Historian of art, educator, and curator who specialized in art of the Caribbean. Born in Great Britain to Jamaican parents, Archer-Straw attended the University of the West Indies in 1975 where she completed her B.A. in Theology, History, and Sociology in 1978. She also trained in visual arts at the Jamaica School of Art from 1979 to 1982, receiving a diploma in painting. She went on to receive a M. Phil in Cultural History (1983-1987). She later gained her M.A. and PhD in art history, completing a dissertation in 1994 titled Negrophilia: Paris in the 1920's ; a Study of the Artistic Interest in and Appropriation of Negro Cultural Forms in Paris During that Period, in Art History from the Courtauld Institute at the University of London, where she subsequently taught between 1994 and 1995.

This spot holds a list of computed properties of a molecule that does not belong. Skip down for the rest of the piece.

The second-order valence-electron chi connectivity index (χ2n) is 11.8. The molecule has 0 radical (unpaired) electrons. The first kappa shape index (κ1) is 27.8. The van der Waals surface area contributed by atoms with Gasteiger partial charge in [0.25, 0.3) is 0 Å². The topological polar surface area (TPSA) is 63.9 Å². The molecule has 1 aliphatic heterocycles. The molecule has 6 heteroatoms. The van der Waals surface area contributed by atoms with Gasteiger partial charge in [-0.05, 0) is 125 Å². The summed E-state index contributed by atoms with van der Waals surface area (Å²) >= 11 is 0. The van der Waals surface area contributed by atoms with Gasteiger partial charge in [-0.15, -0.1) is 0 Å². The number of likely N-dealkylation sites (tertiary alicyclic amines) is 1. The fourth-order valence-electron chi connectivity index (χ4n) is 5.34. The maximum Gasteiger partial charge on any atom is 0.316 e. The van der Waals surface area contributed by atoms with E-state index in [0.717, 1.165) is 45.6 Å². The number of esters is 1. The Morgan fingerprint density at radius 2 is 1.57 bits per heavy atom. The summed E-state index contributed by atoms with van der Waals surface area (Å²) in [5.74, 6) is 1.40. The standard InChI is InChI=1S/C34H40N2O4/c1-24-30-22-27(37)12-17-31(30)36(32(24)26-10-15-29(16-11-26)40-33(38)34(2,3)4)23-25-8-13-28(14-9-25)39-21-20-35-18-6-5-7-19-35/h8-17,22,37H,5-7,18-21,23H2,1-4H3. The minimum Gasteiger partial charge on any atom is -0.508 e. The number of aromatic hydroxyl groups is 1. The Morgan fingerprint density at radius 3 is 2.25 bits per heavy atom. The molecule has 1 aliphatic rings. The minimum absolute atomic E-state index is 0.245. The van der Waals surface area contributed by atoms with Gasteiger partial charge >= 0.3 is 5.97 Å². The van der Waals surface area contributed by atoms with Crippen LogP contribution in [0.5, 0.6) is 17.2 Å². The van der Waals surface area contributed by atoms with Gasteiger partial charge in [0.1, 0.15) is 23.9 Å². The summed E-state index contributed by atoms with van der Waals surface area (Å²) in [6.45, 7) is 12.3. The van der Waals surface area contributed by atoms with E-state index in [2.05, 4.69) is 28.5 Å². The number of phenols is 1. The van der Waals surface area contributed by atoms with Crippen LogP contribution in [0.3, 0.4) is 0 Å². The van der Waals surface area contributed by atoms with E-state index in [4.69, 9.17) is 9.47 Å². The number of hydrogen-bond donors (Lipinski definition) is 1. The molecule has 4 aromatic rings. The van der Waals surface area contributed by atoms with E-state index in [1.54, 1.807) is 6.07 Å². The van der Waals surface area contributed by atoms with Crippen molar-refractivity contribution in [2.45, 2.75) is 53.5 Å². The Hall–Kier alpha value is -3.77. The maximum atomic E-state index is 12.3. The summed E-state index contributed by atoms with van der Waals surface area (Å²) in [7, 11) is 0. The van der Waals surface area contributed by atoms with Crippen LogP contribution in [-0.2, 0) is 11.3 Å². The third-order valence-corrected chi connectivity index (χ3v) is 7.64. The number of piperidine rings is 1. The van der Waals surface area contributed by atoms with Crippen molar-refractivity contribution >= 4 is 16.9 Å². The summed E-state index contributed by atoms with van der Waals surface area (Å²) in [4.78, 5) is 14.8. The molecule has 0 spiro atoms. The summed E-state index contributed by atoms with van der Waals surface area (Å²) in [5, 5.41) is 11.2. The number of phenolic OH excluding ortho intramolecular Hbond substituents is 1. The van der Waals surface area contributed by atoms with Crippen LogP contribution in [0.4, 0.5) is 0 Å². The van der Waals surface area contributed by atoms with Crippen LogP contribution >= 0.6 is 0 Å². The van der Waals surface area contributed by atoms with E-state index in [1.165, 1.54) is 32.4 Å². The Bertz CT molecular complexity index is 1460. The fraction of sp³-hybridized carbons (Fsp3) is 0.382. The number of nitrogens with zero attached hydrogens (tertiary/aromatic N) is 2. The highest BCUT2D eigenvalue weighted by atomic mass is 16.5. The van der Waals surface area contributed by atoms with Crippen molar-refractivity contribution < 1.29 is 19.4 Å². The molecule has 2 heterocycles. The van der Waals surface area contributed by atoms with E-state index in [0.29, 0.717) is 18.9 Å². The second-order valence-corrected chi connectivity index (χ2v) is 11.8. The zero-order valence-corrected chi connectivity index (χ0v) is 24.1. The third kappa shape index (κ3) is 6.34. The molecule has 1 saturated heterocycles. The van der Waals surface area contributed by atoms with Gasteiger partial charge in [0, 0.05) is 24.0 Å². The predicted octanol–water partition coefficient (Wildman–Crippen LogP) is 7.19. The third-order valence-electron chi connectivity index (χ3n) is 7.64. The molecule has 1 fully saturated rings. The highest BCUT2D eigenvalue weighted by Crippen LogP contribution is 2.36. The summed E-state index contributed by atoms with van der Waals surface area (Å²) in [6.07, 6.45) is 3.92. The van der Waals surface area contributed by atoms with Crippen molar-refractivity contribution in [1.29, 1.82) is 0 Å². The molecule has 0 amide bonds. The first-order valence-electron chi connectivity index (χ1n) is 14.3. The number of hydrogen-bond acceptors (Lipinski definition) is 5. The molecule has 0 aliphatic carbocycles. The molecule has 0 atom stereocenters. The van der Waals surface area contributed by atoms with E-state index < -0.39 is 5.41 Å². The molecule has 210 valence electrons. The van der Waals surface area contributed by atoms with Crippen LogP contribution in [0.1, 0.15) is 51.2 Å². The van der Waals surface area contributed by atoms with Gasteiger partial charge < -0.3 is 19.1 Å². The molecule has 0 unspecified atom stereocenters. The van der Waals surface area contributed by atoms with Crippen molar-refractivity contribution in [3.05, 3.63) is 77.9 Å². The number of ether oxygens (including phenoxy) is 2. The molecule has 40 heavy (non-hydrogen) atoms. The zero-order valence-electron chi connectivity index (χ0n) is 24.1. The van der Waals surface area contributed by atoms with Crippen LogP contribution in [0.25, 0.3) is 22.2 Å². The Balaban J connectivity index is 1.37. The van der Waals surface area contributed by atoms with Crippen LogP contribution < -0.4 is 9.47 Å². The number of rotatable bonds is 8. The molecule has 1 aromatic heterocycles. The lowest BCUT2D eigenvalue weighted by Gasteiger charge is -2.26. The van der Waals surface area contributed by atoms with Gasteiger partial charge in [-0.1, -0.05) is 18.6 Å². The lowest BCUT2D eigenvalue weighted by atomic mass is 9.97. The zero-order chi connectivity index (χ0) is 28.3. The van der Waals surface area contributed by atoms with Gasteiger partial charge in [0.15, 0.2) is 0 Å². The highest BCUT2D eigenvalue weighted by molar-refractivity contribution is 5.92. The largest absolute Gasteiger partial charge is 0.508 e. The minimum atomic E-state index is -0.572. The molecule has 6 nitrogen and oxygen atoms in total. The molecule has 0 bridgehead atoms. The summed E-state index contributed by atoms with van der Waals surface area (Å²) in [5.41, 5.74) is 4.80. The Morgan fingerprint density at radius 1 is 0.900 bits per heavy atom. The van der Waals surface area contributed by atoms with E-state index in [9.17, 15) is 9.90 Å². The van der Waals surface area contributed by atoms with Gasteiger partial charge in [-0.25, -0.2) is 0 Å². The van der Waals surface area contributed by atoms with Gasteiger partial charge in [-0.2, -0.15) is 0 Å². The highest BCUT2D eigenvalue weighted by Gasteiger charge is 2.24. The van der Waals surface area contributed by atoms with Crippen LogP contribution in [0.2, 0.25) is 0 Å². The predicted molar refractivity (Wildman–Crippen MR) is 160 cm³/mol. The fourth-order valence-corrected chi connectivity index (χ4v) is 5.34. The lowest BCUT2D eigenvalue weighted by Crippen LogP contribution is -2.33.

After receiving her doctorate in 1994, she worked as a consultant for a number of institutions in the Caribbean and Great Britain including the Royal Academy, London where she was coordinating editor for the exhibition and publication Africa: the Art of a Continent (1995). Archer-Straw assisted curator and editor Tom Phillips (b. 1937) on the book version, specifically, the over 600 pages that document the continent, including ancient Egypt and Nubia, North and Northwestern Africa as well as the sub-Saharan region. In 1990 Archer-Straw published Jamaican Art, the first scholarly book on that subject. The book was co-authored with editor-in-chief of Jamaica Journal and Caribbean Quarterly Kim Robinson-Walcott (b. 1956), in addition to a foreword by curator of the National Gallery of Jamaica, David Boxer (b. 1946). She chronicled for the first time the evolution of Jamaican art, highlighting key artists in the nation’s history, like well-known sculptor Edna Manley (1900-1987), David Pottinger (1911-2007), Cecil Baugh (1908-2005), and Carl Abrahams (1913-2005). Her essays emphasize the distinctive and diverse nature of Jamaican art, despite its inherent connections to the European art scene, especially within the United Kingdom. In 2000, Archer-Straw was also the editor and curator of Fifty Year: Fifty Artists, an exhibition and publication in commemoration of a 50-year milestone in the development of fine art training in Jamaica, for the School of Visual Arts (Jamaica). Archer-Straw wrote two essays for the book, the first an introduction about the College's history and the second an examination of the development of its fine arts programs. Fifty years-Fifty Artists demonstrated the significant progression in fine arts teaching since the Jamaica School of Arts and Crafts received its charter back in the 1950s under the guidance of its founder, Edna Manley (1900-1987). Archer-Straw became famous for her publication of her revised dissertation Negrophilia: Avant-Garde Paris and Black Culture in the 1920s, 2000, which discusses Europeans fetishization and passion for Black culture that accompanied the mass exodus of African-American artists, writers, and musicians following WWI.